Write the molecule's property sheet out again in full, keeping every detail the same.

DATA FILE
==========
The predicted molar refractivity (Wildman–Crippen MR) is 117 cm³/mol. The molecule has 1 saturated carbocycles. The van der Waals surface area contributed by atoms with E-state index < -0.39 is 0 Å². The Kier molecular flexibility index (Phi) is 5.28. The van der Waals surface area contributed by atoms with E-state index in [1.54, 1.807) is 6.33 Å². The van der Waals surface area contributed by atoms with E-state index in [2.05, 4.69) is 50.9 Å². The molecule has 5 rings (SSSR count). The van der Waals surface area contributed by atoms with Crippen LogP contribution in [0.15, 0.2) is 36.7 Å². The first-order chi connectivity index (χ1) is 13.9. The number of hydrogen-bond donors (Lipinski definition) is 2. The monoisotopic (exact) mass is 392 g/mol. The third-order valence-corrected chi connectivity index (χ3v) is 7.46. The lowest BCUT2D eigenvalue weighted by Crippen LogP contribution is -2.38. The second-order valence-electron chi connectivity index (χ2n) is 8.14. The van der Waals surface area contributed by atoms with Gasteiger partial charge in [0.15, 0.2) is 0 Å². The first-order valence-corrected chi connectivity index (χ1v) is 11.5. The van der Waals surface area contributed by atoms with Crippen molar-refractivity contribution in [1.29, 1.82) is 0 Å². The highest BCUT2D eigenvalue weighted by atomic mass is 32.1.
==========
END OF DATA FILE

The predicted molar refractivity (Wildman–Crippen MR) is 117 cm³/mol. The molecule has 1 saturated carbocycles. The van der Waals surface area contributed by atoms with E-state index < -0.39 is 0 Å². The Kier molecular flexibility index (Phi) is 5.28. The van der Waals surface area contributed by atoms with E-state index in [1.54, 1.807) is 6.33 Å². The van der Waals surface area contributed by atoms with E-state index in [2.05, 4.69) is 50.9 Å². The molecule has 5 rings (SSSR count). The van der Waals surface area contributed by atoms with Crippen LogP contribution in [0.15, 0.2) is 36.7 Å². The first-order chi connectivity index (χ1) is 13.9. The number of hydrogen-bond donors (Lipinski definition) is 2. The monoisotopic (exact) mass is 392 g/mol. The third-order valence-corrected chi connectivity index (χ3v) is 7.46. The lowest BCUT2D eigenvalue weighted by Crippen LogP contribution is -2.38. The second-order valence-electron chi connectivity index (χ2n) is 8.14. The van der Waals surface area contributed by atoms with Gasteiger partial charge in [0.15, 0.2) is 0 Å². The first-order valence-corrected chi connectivity index (χ1v) is 11.5. The van der Waals surface area contributed by atoms with Crippen molar-refractivity contribution in [1.29, 1.82) is 0 Å². The highest BCUT2D eigenvalue weighted by atomic mass is 32.1.